Pre-contact Aboriginal use and trade of Canada’s rich mineral resources included copper, gold, silver and chert. European exploration and colonization of northern North America was partially motivated by the search for valuable minerals. In 1577–8, Martin Frobisher established a mining operation at Baffin Island although the ore shipped turned out to be worthless and the venture collapsed. Fur trader Samuel Hearne and his guide Matonabbee traversed the region west of Hudson Bay to the mouth of the Coppermine River from 1770–2, in search of deposits of copper exploited by Dene people (including the Yellowknives, so named for their copper tools). During this early colonial period, settlers and sailors exploited small quantities of underground resources, particularly coal outcrops on Cape Breton Island and in New Brunswick, for local trade in the mid-17th century.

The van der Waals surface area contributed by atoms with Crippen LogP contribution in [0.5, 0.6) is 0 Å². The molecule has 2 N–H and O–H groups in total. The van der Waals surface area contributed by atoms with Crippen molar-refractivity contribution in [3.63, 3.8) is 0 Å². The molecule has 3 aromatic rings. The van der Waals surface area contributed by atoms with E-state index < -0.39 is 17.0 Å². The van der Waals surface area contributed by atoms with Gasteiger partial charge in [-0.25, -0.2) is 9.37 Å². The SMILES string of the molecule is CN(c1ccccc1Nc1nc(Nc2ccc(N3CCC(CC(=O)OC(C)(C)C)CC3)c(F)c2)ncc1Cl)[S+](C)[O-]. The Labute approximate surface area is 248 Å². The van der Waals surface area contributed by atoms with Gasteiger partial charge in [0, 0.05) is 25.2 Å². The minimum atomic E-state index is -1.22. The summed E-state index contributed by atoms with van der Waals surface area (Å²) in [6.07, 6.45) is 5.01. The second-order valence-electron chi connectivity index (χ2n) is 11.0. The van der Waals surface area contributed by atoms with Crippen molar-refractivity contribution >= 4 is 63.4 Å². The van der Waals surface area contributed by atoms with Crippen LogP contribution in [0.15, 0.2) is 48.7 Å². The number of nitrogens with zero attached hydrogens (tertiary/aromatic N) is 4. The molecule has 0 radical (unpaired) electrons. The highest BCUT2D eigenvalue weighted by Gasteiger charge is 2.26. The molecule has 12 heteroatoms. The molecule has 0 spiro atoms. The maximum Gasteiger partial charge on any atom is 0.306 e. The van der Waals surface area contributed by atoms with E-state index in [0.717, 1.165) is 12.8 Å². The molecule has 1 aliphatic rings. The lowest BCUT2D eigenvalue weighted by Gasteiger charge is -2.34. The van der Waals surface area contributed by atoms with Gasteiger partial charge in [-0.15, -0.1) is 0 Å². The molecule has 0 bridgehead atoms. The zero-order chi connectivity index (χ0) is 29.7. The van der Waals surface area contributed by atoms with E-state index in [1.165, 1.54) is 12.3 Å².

Large-scale industrial exploitation of mineral resources in Canada commenced at the St. Maurice Forges in Québec. They were fed by iron deposits at Trois-Rivières and operated from 1738 to 1883. Industrial demand for coal and iron spurred the expansion of mining and smelting in the late colonial period. Coal mining developed rapidly near Sydney, Cape Breton, and, in the mid-19th century, major coal deposits were located on Vancouver Island.